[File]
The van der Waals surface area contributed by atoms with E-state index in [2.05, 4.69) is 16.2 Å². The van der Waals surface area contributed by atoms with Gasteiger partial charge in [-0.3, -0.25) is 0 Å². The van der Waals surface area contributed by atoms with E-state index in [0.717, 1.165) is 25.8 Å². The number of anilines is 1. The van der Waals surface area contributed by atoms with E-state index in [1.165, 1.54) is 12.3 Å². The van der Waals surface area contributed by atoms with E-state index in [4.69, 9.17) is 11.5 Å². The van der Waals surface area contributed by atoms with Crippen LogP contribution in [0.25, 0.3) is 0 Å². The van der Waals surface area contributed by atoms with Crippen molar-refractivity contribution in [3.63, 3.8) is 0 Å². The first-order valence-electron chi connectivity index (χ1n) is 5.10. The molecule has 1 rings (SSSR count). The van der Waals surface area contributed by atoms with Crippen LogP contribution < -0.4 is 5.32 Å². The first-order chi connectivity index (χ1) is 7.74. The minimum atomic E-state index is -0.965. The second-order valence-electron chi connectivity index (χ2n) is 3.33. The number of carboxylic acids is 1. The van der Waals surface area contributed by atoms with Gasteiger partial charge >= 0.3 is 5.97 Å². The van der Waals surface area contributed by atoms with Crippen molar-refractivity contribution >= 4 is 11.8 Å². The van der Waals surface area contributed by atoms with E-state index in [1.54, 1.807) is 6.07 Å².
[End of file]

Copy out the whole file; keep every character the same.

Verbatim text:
The van der Waals surface area contributed by atoms with E-state index in [2.05, 4.69) is 16.2 Å². The van der Waals surface area contributed by atoms with Gasteiger partial charge in [-0.3, -0.25) is 0 Å². The van der Waals surface area contributed by atoms with E-state index in [0.717, 1.165) is 25.8 Å². The number of anilines is 1. The van der Waals surface area contributed by atoms with E-state index in [1.165, 1.54) is 12.3 Å². The van der Waals surface area contributed by atoms with E-state index in [4.69, 9.17) is 11.5 Å². The van der Waals surface area contributed by atoms with Crippen LogP contribution in [0.25, 0.3) is 0 Å². The van der Waals surface area contributed by atoms with Crippen molar-refractivity contribution in [3.63, 3.8) is 0 Å². The first-order valence-electron chi connectivity index (χ1n) is 5.10. The molecule has 1 rings (SSSR count). The van der Waals surface area contributed by atoms with Crippen LogP contribution < -0.4 is 5.32 Å². The first-order chi connectivity index (χ1) is 7.74. The minimum atomic E-state index is -0.965. The second-order valence-electron chi connectivity index (χ2n) is 3.33. The number of carboxylic acids is 1. The van der Waals surface area contributed by atoms with Gasteiger partial charge >= 0.3 is 5.97 Å². The van der Waals surface area contributed by atoms with Crippen molar-refractivity contribution >= 4 is 11.8 Å². The van der Waals surface area contributed by atoms with E-state index in [1.54, 1.807) is 6.07 Å².